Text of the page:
Monthly Archives: May 2018

When your horse is RIGHT – Part III

This is Part 3 in a 3 part series. Make sure you read Part 1 and Part 2 first!

Now back to our original dilemma. You’re riding your horse and planning on a left turn. Your horse starts to, or has turned to the right instead. What are you going to do? I received some great answers on the forum and email with thoughts from folks.

Here’s what works for me. Lets look at the solution through the possible scenarios:

  1. The horse has already turned right. Sorry, we’re too late. Even though we may not have picked up on it, his thought of turning right was there before he actually turned and we missed the cue. That’s our leadership error and not his fault so we can’t reprimand him for that. In this case we make his turn our turn: since the horse has already turned right, we take leadership of the right turn. Then, repeat the exercise noting the point where the horse was drawn to the right. Now proceed to step 2.
  1. We feel him being drawn or pulled to the right, but he hasn’t committed yet. If the horse has previously turned right (1) then we present a forward focused energy to the left with greater intensity and clarity than we did the first time. If your energetic direction outweighs the pressure drawing your horse away…done! If that isn’t enough, the proceed to step 3.
  1. In (2), we will sense or see our horse’s focus change from following our path to his desired path to the right. The moment that happens, we need to signal our horse to follow us. When a horse has a thought that turns into action, it happens in this order: mind, eye, head, body. We want to catch this at the ‘mind’ stage – if we wait until the head or body stage, we’re back in step 1. To correct this – BEFORE we pick up a rein – we need to signal him to follow our FOCUS to the left. That might be as simple as a tap with your foot, a cluck, a tap with a crop, or – if you need to create a larger pressure – wave a flag by the right side of his head.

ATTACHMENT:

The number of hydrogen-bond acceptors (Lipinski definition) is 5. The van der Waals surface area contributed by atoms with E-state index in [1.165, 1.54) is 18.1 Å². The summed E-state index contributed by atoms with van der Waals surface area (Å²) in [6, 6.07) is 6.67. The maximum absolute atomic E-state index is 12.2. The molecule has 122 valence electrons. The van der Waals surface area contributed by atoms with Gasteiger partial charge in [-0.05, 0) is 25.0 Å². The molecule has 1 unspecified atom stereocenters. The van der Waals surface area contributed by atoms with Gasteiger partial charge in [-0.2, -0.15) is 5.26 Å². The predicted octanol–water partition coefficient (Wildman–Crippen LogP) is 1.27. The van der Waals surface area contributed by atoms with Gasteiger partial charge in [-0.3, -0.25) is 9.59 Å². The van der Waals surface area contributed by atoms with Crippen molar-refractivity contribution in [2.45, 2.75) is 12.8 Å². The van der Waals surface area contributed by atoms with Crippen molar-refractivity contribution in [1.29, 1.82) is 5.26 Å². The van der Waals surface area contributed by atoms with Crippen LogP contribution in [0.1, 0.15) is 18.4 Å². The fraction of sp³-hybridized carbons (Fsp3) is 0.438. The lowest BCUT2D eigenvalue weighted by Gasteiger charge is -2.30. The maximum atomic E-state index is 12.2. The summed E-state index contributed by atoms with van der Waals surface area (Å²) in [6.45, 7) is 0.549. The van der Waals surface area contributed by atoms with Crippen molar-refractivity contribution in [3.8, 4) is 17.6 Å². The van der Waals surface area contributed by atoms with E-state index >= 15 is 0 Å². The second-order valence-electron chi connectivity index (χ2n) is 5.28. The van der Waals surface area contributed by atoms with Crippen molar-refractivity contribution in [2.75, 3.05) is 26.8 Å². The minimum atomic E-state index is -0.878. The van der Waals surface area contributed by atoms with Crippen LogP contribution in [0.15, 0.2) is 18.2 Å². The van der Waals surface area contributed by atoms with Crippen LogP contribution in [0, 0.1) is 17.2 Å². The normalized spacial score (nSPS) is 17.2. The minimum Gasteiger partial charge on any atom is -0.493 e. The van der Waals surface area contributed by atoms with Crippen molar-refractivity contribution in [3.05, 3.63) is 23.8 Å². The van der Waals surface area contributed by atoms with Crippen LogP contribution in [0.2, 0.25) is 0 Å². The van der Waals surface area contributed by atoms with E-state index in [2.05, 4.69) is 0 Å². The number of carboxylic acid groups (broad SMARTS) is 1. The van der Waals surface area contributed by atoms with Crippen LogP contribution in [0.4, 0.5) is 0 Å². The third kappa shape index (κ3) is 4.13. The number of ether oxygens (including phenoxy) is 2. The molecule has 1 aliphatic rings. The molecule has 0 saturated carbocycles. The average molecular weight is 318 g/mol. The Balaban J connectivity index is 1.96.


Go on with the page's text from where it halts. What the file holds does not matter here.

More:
The reason this happens is easy to understand and based on a known principle of how the horse thinks: The horse is always drawn to the highest pressure. It’s a prey animal survival instinct. Your horse is turning right or thinking of turning right because what is over that way is a higher pressure than your current focus or presentation.

If we have done our job in teaching a horse that pressure means, “release and follow me” then adding a correct pressure to signal our horse in those moments will cause him to release his other thought and change to following our focus.

I have to be very very clear here – this works great only when your horse understands that pressure is a cue to release and follow you. We teach this as a basic function of our leadership in all of our clinics and lessons. It is a fundamental, primary and immensely powerful tool in your horsemanship toolkit.

Our intention is that we produce a horse that can follow our energetic focus so we are not reduced to steering him with the reins like a mindless robot: an attempt to control the horse because we haven’t acquired the leadership skills to have him follow us. Energetic direction is a primal communication method that horses use continually. All we need to do is polish our ability to speak it.

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When your Horse is RIGHT – Part 2

If you haven’t read part one of this article series, click here and read it first.

I had little understanding of the horse when I first started riding. I was taught, “squeeze go to, pull to stop or turn”. In my role as an instructor, I’ve found that many folks have been taught the same. We were never required to take a course on how horses think or how their bodies work. I’ve come to realize that those are the most important parts of riding, because once we have that understanding, horses make sense. And when they make sense, we can work with them in a supportive way – all the time. I’m happy to say we can advance our riding skills exponentially by learning a few subtle things. And, like horses, we’re able to change the way we handle pressure and frustration.

The author with two of his horses, Ty and Spud.

I believe that horsemanship is a small amount of horse knowledge, a desire to learn and a whole lot of selfmanship.
– Scott Phillips

Here is a little selfmanship test for you:

If you were having a conversation with another person and they disagreed with you, what would you do?